Oral contracts: stronger than oak?
Have you ever made or wanted to rely on an informal verbal agreement but assumed that it could not be legally enforced?
In the 1996 movie ‘Jerry Maguire’, Tom Cruise plays a professional sports agent whose world falls apart when the father of an American football prodigy, Frank Cushman, reneges on a purely verbal agreement for the representation of his son and signs a written contract instead with another agent. The title character had previously been assured by the defaulting party: “I don’t sign contracts, but what you do have is my whole word, and it’s stronger than oak”.
Leaving aside unknown gaps in the film such as contractual capacity and whether or not all the key terms were agreed between the parties, if the film’s eponymous hero had made his agreement in Northern Ireland and had the benefit of proper legal advice, he might have retained his star client.
In this jurisdiction, aside from some specific exceptions such as certain contracts for the sale of land, a legally binding agreement can be made informally and without any need for a formal written contract between the parties. Important agreements, even in the commercial world, are sometimes made by simple word of mouth or are contained in or evidenced by documents which have not been signed by the parties. Such agreements are no less valid or enforceable than formal written contracts, although they may be more difficult to prove if disputed.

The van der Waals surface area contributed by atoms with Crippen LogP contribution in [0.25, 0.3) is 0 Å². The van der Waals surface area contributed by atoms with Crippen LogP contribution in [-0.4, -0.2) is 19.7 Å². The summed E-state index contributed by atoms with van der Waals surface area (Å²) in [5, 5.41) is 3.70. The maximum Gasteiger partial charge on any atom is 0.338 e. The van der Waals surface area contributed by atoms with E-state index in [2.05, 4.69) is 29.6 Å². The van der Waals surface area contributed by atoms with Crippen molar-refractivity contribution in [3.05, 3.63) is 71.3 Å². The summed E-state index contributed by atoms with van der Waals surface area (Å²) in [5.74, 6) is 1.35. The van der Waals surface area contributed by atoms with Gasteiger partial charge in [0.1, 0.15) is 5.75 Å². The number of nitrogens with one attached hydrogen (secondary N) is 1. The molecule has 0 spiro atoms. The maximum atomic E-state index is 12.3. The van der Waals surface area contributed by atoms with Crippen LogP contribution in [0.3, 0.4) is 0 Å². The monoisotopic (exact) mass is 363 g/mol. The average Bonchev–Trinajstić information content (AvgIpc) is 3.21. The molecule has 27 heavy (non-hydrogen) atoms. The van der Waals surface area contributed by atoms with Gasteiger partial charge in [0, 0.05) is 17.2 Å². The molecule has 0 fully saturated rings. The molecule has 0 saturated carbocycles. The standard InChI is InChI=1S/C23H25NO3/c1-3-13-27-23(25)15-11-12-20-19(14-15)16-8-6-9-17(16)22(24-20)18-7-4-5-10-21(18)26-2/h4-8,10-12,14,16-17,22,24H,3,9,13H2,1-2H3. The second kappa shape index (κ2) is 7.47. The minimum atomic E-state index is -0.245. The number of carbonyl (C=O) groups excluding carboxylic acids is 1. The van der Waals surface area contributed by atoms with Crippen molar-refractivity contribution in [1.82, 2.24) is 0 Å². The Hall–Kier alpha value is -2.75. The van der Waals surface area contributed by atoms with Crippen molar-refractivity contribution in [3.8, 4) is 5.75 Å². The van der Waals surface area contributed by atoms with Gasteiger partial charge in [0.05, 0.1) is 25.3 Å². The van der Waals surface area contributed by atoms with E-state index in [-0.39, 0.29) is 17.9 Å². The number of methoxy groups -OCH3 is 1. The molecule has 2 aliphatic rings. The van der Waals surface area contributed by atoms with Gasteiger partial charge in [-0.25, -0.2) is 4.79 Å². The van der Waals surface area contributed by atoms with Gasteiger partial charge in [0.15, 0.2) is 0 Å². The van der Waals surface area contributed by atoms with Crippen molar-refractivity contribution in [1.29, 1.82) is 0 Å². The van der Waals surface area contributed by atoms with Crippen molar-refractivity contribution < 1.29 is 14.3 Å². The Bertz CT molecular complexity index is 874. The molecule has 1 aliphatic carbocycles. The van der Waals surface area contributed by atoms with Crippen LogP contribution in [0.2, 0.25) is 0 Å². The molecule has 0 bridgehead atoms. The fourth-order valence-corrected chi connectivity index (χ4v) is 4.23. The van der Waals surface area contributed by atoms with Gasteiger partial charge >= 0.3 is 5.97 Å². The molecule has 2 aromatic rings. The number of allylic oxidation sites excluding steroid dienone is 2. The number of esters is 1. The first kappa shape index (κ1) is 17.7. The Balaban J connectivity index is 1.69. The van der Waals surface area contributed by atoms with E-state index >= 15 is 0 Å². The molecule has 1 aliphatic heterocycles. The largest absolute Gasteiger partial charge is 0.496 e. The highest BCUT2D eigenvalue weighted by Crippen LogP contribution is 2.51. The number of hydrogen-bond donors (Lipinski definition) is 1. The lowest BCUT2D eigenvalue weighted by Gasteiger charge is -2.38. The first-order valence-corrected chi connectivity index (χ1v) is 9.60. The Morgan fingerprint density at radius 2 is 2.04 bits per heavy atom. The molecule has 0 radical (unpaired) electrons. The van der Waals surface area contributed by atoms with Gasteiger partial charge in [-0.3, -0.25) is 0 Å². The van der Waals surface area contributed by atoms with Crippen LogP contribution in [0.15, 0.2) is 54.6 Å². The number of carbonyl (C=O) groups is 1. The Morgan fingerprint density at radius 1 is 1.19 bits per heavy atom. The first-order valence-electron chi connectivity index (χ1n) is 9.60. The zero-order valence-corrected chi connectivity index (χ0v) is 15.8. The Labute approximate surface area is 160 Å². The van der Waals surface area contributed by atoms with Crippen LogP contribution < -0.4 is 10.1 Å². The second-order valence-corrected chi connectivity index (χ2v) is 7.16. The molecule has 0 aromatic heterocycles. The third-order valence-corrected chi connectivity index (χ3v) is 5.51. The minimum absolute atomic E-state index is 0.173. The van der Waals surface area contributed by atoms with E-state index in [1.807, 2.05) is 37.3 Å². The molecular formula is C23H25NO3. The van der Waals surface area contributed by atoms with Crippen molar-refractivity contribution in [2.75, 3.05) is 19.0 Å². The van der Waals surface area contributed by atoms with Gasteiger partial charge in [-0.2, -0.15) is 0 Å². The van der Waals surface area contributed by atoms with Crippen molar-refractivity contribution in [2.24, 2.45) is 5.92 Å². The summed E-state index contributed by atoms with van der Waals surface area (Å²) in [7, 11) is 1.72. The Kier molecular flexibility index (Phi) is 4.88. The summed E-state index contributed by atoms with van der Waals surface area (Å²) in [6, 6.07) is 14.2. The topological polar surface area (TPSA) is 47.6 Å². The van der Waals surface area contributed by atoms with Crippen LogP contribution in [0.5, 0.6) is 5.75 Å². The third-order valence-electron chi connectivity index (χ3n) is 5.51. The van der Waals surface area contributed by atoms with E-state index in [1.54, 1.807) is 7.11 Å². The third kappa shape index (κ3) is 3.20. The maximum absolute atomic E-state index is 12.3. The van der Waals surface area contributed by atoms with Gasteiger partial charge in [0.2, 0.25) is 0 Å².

In short, if someone refuses to honour an oral agreement that you want to rely on or is denying the agreement’s very existence, don’t just assume that there is nothing you can do. Subject to the presence of the key elements of any contract (including offer, acceptance, consideration and intention to create legal relations), you may have sufficient grounds and evidence to enforce it.
Notwithstanding the above, if you are making an important commercial agreement, the best course is usually to obtain legal advice at an early stage with a view to entering into a formal written contract. Oak might not be stronger than a person’s word of honour, but it is generally more reliable.
While great care has been taken in the preparation of the content of this article, it does not purport to be a comprehensive statement of the relevant law and full professional advice should be taken before any action is taken in reliance on any item covered.